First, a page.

I was very lucky, thoughbecause my family did celebrate joyously at home on Shabbat and holidays, and my sisters and I got sent to Henry S. Jacobs Camp in Utica, Mississippi.

1971, my very first summer at camp, was absolutely magical! Services were filled with the music of Debbie Friedman, there was joy in prayer, Hebrew was an engaging and new thing for me to learn, and not only did the campers participate in worship services, but also the sermons were actually geared to teach young people.

That summer changed my life forever. I had found my personal Jewish self and was lit on fire. The experience was so powerful that out of my cabin of eight girls would ultimately emerge two rabbis, two synagogue presidents, a URJ National Board member, and a Captain in the United States Army! Leadership and a love of Jewish life were things we all developed, that summer and each summer we returned.

Macy B. Hart, who served as Jacobs Camp’s Director for 30 years, was and remains a force of nature. One of his most distinguished qualities is that he is a seed planter and a seed reaper, each summer and over the course of many years. Long after I was a camper, we stayed in touch, and when the time was right for the ISJL  to offer me an opportunity to become a Jewish professional, he called and I said YES!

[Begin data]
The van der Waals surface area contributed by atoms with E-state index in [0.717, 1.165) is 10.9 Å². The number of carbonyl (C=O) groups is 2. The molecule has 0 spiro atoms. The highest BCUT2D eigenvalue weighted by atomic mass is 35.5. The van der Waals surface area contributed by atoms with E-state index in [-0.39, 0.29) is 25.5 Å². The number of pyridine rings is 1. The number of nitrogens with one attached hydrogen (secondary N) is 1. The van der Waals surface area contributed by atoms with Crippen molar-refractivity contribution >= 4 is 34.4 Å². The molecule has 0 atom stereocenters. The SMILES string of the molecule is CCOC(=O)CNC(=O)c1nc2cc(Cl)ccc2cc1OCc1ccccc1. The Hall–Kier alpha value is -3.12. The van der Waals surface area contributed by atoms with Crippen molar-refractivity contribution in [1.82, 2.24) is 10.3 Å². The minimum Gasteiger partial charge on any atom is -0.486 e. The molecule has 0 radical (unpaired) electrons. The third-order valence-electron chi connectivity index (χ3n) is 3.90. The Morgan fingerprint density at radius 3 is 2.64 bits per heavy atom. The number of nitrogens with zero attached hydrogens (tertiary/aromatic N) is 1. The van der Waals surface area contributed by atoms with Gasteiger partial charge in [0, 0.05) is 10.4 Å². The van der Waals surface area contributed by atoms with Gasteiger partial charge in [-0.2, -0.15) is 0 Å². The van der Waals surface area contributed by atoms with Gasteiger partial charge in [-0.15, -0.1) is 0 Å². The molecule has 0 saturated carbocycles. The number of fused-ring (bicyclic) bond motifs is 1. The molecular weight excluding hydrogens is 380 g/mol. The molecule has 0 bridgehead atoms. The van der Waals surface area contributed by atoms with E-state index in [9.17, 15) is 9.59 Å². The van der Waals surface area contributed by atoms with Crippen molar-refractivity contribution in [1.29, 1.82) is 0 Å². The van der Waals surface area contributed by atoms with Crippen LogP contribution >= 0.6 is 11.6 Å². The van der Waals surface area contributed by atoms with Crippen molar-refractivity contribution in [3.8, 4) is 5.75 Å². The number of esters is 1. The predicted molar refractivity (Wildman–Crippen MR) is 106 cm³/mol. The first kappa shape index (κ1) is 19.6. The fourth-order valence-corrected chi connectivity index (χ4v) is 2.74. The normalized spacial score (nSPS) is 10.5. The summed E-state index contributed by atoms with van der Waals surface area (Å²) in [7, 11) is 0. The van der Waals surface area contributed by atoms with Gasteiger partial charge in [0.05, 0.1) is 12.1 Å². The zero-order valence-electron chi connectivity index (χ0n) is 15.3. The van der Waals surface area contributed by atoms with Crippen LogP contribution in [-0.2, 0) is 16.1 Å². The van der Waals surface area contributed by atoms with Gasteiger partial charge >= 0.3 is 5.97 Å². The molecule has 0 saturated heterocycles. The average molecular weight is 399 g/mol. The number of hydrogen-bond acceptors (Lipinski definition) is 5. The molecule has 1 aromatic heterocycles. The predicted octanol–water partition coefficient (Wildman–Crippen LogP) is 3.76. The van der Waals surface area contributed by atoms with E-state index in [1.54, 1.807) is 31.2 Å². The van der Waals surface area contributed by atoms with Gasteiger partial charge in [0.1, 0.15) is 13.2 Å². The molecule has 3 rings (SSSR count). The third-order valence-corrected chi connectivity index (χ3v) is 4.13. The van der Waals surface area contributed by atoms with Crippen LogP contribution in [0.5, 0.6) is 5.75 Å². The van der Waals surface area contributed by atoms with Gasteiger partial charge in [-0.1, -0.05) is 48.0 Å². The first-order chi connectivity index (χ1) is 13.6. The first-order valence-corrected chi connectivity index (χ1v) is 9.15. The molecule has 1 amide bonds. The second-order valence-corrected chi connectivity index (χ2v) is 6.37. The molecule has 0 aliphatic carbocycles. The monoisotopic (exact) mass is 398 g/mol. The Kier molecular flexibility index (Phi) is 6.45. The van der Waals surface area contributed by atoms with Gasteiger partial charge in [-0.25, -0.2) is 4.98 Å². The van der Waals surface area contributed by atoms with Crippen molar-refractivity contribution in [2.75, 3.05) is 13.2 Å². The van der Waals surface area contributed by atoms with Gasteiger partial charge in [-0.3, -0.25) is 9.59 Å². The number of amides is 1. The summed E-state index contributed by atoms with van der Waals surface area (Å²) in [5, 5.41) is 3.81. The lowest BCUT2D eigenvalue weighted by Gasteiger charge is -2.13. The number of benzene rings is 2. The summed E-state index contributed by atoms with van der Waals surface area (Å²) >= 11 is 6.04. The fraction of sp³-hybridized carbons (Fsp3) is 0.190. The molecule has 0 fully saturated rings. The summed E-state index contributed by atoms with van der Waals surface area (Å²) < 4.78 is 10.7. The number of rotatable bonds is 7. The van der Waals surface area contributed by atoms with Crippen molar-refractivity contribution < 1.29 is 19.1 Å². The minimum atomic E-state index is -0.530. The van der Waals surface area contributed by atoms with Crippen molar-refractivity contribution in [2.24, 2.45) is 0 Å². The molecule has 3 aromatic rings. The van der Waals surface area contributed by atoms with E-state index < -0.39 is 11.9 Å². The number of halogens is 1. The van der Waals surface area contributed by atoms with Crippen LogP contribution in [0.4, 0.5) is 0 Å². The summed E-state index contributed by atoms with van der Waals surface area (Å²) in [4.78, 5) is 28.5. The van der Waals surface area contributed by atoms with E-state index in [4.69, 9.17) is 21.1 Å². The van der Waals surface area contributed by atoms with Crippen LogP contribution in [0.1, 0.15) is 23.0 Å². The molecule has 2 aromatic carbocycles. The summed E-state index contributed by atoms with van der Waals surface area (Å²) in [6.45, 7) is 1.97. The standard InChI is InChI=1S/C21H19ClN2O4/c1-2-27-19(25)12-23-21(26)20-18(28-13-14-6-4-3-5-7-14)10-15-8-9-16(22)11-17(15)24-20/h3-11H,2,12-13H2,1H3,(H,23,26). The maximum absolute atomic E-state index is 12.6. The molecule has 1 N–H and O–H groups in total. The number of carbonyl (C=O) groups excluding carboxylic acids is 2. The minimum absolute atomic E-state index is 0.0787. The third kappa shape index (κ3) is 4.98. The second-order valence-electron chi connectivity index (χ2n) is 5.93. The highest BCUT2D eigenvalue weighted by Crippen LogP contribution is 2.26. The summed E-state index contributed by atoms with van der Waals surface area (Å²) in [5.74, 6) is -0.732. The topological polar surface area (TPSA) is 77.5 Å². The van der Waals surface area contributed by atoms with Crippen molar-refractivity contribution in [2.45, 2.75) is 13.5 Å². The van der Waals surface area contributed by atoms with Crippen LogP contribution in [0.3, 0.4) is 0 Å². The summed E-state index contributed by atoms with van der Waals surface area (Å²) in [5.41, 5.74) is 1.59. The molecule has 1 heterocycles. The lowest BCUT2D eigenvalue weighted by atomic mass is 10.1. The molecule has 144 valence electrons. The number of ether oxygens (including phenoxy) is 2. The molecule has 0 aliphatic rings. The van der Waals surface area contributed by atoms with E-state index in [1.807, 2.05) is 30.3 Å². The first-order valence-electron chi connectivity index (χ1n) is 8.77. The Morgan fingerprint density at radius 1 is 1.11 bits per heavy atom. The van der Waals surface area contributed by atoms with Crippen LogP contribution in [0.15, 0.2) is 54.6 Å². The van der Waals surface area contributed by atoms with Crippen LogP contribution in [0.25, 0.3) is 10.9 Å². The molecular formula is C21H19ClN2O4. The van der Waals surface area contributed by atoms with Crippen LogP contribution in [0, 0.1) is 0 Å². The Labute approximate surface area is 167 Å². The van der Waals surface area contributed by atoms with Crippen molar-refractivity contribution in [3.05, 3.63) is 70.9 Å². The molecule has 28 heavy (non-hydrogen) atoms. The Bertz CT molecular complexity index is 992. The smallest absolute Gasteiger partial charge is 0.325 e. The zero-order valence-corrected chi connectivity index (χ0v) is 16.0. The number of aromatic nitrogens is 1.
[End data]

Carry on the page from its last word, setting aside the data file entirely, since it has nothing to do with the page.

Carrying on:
I still am delighted to be the Director of Programming for the ISJL. Last year I was doubly blessed to marry a wonderful man, move back home to New Orleans, AND become the Director of Education for my home congregation, Temple Sinai.  A lot has changed since I was a kid in the 70s, and I have a chance now to be a part of the continued growth of my community, as a congregant and staff member.

Ann with Temple Sinai campers and counselors, 2014

Ann with Temple Sinai campers and counselors, 2014

This summer I had the privilege of serving on staff as a guest educator for a week at Jacobs. I arrived on Friday afternoon and during Shabbat dinner I looked around in awe as I realized that there were 20 of “my” kids from Temple Sinai in New Orleans, with whom I was sharing this beautiful Shabbat!

And now I get to be a part of their circle game, just as they have become a part of mine. Generation to generation, on a small campground, learning to be the next leaders and shapers of Jewish life. That’s the magic of Jewish summer camp.

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Posted on July 28, 2014

Note: The opinions expressed here are the personal views of the author. All comments on MyJewishLearning are moderated. Any comment that is offensive or inappropriate will be removed. Privacy Policy